Since Notre Dame was stolen and is now owned by the French state (since 1905), who knows how it will be rebuilt. If it is built “for the times,” then yes, it is a complete waste. But if it is rebuilt in the gothic style, with Christian symbolism, then we all benefit. Rich and poor, Christian and non-Christian, black and white, etc…Why? Because it is a witness to God’s glory, and the story told within its walls is about the redemptive sacrifice and resurrection of Christ. Not to mention, we get to enjoy its grandeur. It’s not an elitist building, only for certain members. Literally, anyone can come in. During a service or for tours.

    Also, to assume these billionaires haven’t given large sums of money to other causes, or that we could give to better ones isn’t good either. If they wish to give money to this cause, let them do it and applaud them for actually giving. That’s a lot money to give away, regardless of how much they still have.

    Let us not forget who it was that chided the woman for pouring expensive ointment on our Saviors feet because it could’ve been sold, and the money given to the pour. Social programs will not save this world, the gospel will and the cathedral of Notre Dame has been a witness to this for centuries. It would be a shame if future generations did not get to partake in this.

    Another good podcast, just one thing I’d disagree with. Hopefully, that didn’t come across too critical.

  4. “At its core this is an issue of the responsibilities an employee owes to their employer in the commitments they make to their employer to abide by the employer’s policy and procedures and adhere to their values.”
    That is an incredibly amazing statement. An employer can insist on an employee abiding by the employer’s values? Okay. Now there is a firm in the USA called Chick-fil-A. On the internet is this statement.
    “Many of the company’s values are influenced by the religious beliefs of its late founder, S. Truett Cathy, a devout Southern Baptist. Most notably, all Chick-fil-A restaurants are closed for business on Sundays, as well as on Thanksgiving and Christmas.”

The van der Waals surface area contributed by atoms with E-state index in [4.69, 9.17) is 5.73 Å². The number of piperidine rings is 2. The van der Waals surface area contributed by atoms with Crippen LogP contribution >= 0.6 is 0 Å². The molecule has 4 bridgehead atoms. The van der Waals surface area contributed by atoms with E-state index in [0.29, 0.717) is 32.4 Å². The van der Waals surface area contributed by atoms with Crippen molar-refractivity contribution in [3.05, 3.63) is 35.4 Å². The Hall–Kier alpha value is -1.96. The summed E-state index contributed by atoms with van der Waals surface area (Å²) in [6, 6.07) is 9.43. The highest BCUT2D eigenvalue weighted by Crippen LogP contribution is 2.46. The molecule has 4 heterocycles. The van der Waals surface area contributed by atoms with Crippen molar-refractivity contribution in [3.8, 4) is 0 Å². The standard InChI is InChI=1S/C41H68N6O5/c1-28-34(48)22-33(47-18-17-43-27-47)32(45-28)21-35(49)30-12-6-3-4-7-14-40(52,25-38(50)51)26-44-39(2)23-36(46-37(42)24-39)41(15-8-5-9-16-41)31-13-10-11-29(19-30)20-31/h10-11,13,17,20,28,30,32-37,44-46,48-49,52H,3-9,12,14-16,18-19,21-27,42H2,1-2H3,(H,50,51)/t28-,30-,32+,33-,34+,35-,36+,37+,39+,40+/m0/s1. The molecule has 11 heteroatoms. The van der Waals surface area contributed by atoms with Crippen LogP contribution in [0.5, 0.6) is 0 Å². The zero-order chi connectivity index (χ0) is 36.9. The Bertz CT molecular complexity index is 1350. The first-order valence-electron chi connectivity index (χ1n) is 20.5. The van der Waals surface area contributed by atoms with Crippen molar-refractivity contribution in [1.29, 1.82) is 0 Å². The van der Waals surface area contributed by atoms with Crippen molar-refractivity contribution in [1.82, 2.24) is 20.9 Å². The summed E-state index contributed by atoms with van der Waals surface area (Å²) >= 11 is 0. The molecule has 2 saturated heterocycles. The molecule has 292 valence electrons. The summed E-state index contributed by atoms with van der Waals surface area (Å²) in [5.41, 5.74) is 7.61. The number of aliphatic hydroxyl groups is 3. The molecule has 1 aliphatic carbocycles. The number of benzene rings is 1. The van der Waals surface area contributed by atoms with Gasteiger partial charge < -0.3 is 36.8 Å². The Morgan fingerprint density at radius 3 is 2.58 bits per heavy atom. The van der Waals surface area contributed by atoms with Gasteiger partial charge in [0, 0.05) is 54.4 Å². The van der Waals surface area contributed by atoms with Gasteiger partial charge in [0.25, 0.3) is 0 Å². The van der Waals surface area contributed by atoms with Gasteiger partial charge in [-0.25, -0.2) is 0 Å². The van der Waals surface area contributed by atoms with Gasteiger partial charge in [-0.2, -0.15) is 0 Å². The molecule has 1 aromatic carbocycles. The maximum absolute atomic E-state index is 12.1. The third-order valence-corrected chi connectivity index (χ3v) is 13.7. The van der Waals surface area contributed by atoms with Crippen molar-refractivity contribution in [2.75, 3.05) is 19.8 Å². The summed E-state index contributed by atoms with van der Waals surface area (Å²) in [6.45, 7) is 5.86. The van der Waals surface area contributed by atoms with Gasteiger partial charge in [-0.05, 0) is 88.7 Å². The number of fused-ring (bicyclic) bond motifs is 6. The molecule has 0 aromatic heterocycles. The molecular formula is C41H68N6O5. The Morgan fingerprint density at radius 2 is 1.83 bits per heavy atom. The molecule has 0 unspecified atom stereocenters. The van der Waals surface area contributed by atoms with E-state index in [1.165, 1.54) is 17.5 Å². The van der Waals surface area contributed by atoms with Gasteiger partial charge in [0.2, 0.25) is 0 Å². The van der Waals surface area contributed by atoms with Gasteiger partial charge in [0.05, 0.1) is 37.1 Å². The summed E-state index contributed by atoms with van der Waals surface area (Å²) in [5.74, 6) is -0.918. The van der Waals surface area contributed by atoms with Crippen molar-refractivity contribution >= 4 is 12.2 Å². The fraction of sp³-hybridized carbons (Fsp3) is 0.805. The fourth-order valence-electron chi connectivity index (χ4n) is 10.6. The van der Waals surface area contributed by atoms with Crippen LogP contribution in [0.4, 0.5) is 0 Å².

According to Raelene Castle, if a Chick-fi-A employee wrote somewhere on social media that they disagreed with the policy of businesses not opening on Sundays, Chick-fil-A would have every right to dismiss them. But further than that, as Chick-fil-A’s values are Christian, any employee posting comments in social media which were critical of Christianity could be dismissed by Chick-fil-A.
    But there’s more.
    “In January 2011, the media reported that Chick-fil-A was co-sponsoring a marriage conference with the Pennsylvania Family Institute (PFI), an organization that has opposed same-sex marriage legislation. Chick-fil-A clarified that ‘one of our independent Restaurant Operators in Pennsylvania was asked to provide sandwiches to two Art of Marriage video seminars’. The WinShape Foundation, a charitable organization founded by Truett and his wife, also stated that it would not allow same-sex couples to participate in its marriage retreats.” (Wikipedia)
    There was, of course, a huge rumpus. Part of the rumpus was a boycott of Chick-fil-A by same-sex “marriage” supporters. But according to Ms Castle, businesses have the right to determine the values that their employees follow. So, according to Ms Castle, Chick-fil-A would have every right to dismiss any employee who put anything on social media which supported same-sex “marriage”.
    And obviously, had Ms Castle lived at a much earlier time she would have thoroughly approved the policy of Harland and Wolff in Belfast not to employ any Catholics.